In a previous episode of the Interaction Hour, we discussed one potential space that could benefit from virtual reality. A group that included one of our faculty, Neha Kumar, was using the technology in the educational space, working with local teachers to develop virtual lessons that showed improved engagement and performance. Today, we return to the topic. Virtual and augmented reality continue to be among the most promising technologies, but what they are, what they will become, and where we will benefit is still up for debate. Even more pressing are the potential pitfalls – like privacy – which, without proper vigilance, could be exploited in much the same ways as social media.
Are humans too willing to transfer trust to AI systems that may or may not have earned it yet? What factors lead to that trust? What’s the threshold for how trustworthy a system, like autonomous vehicles, must be before we deploy worldwide, and how do we get there?
Online communities like Reddit or Twitter act like town halls, where opinions are shared and everyone, in theory, has a voice. Only, it doesn’t always work like that. What was once optimistically viewed as a solution to public discourse, offering promises of open and logical discussions where anyone with a keyboard and an internet connection could speak their piece, has instead become a bit of a Wild West. Message boards have degraded into sources of harassment, misinformation, radicalization, and more. The question is: How can you moderate, while also maintaining the promise of free speech?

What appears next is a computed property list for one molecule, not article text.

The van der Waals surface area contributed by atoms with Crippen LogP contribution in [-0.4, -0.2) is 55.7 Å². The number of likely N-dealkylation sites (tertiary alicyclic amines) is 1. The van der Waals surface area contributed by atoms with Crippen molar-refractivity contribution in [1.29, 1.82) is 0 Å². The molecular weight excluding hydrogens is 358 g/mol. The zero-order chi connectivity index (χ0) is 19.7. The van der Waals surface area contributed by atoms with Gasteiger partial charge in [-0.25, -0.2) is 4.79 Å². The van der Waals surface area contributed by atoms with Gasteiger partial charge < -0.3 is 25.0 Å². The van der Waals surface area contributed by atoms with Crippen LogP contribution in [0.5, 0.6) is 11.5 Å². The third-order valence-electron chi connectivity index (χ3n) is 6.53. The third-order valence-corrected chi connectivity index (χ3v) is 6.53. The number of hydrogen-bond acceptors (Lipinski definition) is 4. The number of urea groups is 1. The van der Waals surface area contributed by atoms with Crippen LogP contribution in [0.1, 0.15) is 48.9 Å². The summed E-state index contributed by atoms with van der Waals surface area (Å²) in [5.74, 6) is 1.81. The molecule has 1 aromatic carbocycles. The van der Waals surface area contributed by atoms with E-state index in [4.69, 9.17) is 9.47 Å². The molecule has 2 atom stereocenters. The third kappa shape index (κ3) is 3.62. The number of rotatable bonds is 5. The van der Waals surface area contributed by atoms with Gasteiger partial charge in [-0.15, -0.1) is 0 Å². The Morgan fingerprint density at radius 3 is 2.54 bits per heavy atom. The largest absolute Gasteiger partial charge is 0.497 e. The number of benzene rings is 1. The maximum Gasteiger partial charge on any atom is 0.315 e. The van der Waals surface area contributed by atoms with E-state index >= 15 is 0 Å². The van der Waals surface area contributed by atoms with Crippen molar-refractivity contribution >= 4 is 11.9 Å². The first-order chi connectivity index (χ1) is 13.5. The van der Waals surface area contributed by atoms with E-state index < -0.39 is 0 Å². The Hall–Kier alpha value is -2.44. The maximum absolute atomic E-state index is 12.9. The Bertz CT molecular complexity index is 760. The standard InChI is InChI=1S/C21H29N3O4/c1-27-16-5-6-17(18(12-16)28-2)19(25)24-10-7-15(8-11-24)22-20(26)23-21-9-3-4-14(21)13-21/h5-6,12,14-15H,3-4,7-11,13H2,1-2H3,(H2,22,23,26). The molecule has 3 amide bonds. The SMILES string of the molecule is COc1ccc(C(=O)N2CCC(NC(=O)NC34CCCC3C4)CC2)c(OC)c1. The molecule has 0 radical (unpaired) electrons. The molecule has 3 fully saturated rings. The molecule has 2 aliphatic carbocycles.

Machine learning. It’s a term often used, but not always understood in the world of technology. Every day, new innovations, products and capabilities are introduced and adopted by people all over the world, but there’s a bit of a disconnect between researcher and consumer. How is a system trained? Why does it make certain decisions under certain conditions? What kind of reasoning goes into its decision making, and how can we trust that its choice is informed, objective and, ultimately, correct?
Think about the most recent news headline you read. Was it completely objective, void of any presupposition of truth or language that may lead readers down one particular path of understanding? Or did it, more likely, contain subtle cues about how the message was being framed, casting doubt on its veracity or reliability. Every day, we are inundated with these types of texts that, on the surface, proclaim to be arbiters of truth but, due to simple word choice and message framing, can bias their consumers. Luckily, new tools are being developed to help us become more critical recipients of media. In this podcast, we chat with Diyi Yang about how artificial intelligence can help us identify this subjective bias in text – and how AI itself can reflect our own preexisting biases.